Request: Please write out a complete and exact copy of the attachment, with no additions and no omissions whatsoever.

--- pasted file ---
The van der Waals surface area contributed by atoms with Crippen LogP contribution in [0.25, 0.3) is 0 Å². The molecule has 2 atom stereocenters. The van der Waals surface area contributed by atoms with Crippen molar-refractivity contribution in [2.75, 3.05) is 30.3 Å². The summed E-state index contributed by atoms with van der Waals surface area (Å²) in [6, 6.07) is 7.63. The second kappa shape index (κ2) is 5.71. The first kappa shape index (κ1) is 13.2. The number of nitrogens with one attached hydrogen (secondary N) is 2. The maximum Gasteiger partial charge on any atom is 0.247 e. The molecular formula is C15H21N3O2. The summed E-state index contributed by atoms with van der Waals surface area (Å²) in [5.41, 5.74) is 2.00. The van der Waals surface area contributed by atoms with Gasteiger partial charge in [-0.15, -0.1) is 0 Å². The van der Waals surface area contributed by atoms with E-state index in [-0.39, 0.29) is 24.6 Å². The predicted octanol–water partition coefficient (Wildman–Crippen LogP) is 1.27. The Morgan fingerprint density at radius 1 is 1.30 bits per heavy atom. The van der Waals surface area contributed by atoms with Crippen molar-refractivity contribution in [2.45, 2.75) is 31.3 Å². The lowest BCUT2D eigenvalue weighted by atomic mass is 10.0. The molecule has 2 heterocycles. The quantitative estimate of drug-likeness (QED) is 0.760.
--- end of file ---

The van der Waals surface area contributed by atoms with Crippen LogP contribution in [0.25, 0.3) is 0 Å². The molecule has 2 atom stereocenters. The van der Waals surface area contributed by atoms with Crippen molar-refractivity contribution in [2.75, 3.05) is 30.3 Å². The summed E-state index contributed by atoms with van der Waals surface area (Å²) in [6, 6.07) is 7.63. The second kappa shape index (κ2) is 5.71. The first kappa shape index (κ1) is 13.2. The number of nitrogens with one attached hydrogen (secondary N) is 2. The maximum Gasteiger partial charge on any atom is 0.247 e. The molecular formula is C15H21N3O2. The summed E-state index contributed by atoms with van der Waals surface area (Å²) in [5.41, 5.74) is 2.00. The van der Waals surface area contributed by atoms with Gasteiger partial charge in [-0.15, -0.1) is 0 Å². The van der Waals surface area contributed by atoms with E-state index in [-0.39, 0.29) is 24.6 Å². The predicted octanol–water partition coefficient (Wildman–Crippen LogP) is 1.27. The Morgan fingerprint density at radius 1 is 1.30 bits per heavy atom. The van der Waals surface area contributed by atoms with Crippen molar-refractivity contribution in [2.45, 2.75) is 31.3 Å². The lowest BCUT2D eigenvalue weighted by atomic mass is 10.0. The molecule has 2 heterocycles. The quantitative estimate of drug-likeness (QED) is 0.760.